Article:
When I wrote up QTSP on How Complex Systems Fail two weeks ago, I forgot to include other interesting reviews of the paper.
The first, unsurprisingly, is from John Allspaw in 2009 — this is before Allspaw coined “blameless postmortem”. Allspaw
rejects the paper and embraces strict adherence to the Toyota Production System embraces the paper:
I don’t think I can overstate how right-on this paper is, with respect to the challenges, solutions, observations, and concerns involved with operating a medium to large web infrastructure.
It is interesting to see “early Allspaw’s” view on topics like the 5 Whys:
I believe that even a rudimentary process of “5 Whys” has value.(Update: I did when I first wrote this. Now, I do not. ) But at the same time, I also think that there is something in the spirit of this paragraph, which is that there is a danger in standing behind a single underlying cause when there are systemic failures involved.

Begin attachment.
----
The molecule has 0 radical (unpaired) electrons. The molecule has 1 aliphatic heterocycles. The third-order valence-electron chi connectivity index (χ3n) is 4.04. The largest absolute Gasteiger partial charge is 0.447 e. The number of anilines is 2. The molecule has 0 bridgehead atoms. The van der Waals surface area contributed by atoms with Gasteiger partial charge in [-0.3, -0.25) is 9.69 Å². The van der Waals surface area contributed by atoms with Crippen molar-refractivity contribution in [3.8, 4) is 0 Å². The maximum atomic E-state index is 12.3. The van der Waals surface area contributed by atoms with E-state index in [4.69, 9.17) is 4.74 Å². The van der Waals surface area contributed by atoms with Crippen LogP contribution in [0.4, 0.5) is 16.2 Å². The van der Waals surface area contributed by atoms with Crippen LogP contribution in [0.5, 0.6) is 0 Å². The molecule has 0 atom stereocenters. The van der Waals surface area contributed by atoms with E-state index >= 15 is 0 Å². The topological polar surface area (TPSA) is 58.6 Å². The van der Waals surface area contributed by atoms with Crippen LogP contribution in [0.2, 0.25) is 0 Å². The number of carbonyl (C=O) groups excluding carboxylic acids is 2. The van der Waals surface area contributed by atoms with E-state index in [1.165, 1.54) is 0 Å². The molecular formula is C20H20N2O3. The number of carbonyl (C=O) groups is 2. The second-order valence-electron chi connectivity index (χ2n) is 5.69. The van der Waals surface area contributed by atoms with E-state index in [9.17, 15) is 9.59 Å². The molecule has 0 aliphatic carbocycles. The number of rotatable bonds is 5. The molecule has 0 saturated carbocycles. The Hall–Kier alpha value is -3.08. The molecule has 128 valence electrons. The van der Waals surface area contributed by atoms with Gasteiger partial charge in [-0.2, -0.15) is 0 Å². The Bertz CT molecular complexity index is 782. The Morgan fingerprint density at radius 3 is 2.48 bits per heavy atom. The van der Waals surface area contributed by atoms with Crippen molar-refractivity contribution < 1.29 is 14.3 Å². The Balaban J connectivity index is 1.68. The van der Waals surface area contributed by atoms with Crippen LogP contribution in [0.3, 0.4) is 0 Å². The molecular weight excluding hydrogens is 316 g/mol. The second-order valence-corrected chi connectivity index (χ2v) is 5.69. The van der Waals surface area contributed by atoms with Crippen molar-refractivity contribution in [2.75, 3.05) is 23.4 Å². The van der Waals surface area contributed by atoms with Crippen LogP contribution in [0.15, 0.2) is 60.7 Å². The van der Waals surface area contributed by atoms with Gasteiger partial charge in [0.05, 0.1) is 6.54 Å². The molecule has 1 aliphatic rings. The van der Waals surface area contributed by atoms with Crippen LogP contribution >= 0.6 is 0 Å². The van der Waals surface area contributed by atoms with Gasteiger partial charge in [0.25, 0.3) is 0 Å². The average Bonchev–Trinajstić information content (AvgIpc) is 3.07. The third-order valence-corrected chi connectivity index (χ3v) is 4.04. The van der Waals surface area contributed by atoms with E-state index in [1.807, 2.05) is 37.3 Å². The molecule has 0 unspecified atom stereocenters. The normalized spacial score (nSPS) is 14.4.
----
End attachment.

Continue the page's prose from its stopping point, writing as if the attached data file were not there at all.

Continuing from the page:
There are probably many worse ways to spend your time than walking parts of the “Allspaw trail”, even a decade removed.
Six years later, the don of paper blogging, Adrian Colyer of The Morning Paper fame, picks up the mantle:
This is a wonderfully short and easy to read paper looking at how complex systems fail – it’s written by a Doctor (MD) in the context of systems of patient care, but that makes it all the more fun to translate the lessons into complex IT systems, including their human operator components.
I think about Cook’s paper often. Recently I’ve been thinking about #18, failure free operations require experience with failure. This is seemingly a paradox — we want to reduce failure, which requires experience from failure. Where does this experience comes from once the failure is reduced?
Some interesting answers might be learning focused postmortems where we can learn from failure indirectly, and chaos engineering experiments where we can learn from failure in controlled conditions. The “resilience in software” community’s focus on these domains begins to come into focus…